Therefore, if all other factors are equal, a 5’4’’ runner would be able to withstand the pounding of a 40-mile week to a greater degree than a 5’10’’ runner. In a sport where increased mileage generally equates to improved performance, this unfortunate law of physics may place taller runners at a disadvantage.
Height and Elite Athletes
How does height affect elite runners? A study was performed which tracked the variables of performance among the top 100 best marathon times6 recorded per year between January 1990 and December 2011 for men, and January 1996 and December 2011 for women.
Among men, marathon times became faster during this time period, while the top marathoners shrunk from an average height of 5’8.1’’ to 5’6.9’’. For women, the results were not as clear cut, which raises questions about the physiological differences between men and women in regards to speed and stature. Interestingly, the world record holders at the marathon distance are both of above-average height: Paula Radcliffe, whose women’s world record is 2:15:25 stands 5’8’’ tall, while Dennis Kimetto (world record 2:02:57) stands 5’7’’ tall.
In fact, there are many notable exceptions to the “rule” of shorter runners being fastest. Usain Bolt, for instance, is a towering 6’5’’ tall. In order for Bolt to run as fast as he does (9.58 seconds for 100 m), he must generate 81.58 kJ of energy7 to overcome the immense amount of drag his large frame produces.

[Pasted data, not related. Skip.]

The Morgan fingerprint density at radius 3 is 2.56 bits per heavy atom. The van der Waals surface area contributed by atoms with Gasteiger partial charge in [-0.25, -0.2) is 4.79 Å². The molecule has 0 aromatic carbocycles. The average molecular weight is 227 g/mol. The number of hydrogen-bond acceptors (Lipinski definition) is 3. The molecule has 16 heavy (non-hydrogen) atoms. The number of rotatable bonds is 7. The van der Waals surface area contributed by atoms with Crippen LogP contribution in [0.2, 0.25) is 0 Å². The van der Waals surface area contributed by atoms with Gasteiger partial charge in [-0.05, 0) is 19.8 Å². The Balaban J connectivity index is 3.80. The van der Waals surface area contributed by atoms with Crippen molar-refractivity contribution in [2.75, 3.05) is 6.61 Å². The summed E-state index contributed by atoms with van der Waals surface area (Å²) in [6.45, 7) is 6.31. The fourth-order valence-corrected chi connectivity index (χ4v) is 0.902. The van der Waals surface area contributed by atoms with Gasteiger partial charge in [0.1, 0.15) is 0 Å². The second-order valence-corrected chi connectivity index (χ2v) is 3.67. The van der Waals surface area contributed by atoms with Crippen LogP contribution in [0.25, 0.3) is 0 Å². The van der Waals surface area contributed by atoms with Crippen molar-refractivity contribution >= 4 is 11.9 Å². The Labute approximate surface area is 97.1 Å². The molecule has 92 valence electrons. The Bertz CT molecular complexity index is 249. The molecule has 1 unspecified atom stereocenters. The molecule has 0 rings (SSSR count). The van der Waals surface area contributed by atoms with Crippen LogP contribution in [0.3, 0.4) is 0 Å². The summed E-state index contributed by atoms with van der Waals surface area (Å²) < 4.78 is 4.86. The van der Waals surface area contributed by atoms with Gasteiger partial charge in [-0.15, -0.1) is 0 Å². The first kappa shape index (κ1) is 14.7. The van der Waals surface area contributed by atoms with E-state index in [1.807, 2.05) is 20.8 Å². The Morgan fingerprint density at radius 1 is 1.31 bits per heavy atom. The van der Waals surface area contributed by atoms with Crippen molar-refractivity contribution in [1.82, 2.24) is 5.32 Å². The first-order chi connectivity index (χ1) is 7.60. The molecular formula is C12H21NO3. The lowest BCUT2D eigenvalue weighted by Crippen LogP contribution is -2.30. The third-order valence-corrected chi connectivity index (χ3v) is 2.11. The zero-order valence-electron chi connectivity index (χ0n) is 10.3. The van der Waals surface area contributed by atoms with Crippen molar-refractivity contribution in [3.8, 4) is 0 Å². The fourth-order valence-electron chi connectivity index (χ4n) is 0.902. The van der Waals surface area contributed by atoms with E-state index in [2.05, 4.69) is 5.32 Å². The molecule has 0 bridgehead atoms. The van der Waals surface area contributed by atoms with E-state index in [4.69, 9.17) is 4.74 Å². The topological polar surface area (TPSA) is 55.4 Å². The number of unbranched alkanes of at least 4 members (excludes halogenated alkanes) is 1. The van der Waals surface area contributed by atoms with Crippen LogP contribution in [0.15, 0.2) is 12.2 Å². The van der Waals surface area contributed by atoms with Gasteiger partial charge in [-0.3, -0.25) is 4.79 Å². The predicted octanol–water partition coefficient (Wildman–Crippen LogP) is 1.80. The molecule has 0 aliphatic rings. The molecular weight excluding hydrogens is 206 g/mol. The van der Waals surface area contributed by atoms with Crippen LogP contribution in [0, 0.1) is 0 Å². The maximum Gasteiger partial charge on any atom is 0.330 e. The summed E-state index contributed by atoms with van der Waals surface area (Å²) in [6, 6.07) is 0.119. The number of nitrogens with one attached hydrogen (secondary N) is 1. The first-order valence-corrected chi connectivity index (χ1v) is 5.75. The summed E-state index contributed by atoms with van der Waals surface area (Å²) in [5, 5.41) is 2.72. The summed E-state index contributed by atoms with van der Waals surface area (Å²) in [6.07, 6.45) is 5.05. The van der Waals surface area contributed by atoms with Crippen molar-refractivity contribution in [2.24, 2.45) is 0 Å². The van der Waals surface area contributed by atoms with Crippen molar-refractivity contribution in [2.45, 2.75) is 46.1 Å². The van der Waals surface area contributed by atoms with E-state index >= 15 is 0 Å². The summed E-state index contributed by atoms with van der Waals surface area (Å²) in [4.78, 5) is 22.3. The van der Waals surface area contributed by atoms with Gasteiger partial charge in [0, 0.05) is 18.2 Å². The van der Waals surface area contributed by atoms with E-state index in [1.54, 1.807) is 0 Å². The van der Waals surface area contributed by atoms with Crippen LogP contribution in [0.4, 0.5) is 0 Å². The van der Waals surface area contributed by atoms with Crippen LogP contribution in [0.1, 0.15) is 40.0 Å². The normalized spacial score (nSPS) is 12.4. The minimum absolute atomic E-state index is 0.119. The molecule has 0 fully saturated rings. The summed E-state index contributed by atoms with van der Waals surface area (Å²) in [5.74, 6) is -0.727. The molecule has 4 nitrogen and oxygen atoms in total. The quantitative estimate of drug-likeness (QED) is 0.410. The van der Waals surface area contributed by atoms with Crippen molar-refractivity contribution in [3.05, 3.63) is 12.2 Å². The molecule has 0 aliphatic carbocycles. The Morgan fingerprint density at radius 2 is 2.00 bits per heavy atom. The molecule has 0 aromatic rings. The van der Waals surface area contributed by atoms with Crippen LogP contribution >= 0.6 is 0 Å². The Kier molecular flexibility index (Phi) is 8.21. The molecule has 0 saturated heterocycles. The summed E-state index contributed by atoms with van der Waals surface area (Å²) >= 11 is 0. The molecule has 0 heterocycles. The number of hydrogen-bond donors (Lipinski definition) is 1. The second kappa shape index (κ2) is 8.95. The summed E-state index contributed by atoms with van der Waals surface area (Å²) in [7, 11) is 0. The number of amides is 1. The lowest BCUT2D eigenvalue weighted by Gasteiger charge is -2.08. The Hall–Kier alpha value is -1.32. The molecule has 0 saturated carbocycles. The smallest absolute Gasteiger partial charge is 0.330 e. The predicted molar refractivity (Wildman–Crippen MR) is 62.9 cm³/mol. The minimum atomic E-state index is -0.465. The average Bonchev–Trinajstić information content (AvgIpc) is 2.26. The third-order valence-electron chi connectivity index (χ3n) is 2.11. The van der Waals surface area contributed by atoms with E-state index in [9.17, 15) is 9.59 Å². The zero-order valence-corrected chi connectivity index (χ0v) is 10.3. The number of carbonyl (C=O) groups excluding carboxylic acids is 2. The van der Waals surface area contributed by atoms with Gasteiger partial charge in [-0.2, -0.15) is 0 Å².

Another runner that overcomes the limitations of a tall frame is American marathoner Luke Puskedra. This 2:10 marathoner is 6’4’’ tall, which towers in comparison to top American marathoners Galen Rupp and Meb Keflezighi, who stand 5’11’’ and 5’5’’ tall, respectively. It should be noted that Rupp is also above-average in height.
The list of male and female marathoners who are over 6’ is a short one with only 15 people listed. However, that does not necessarily mean that tall people are not suited to running. Each of the factors listed here, with the exception of impact force, can be overcome with proper training. Ultimately, the question is whether height truly affects running speed, or whether tall runners simply choose sports where height is an advantage.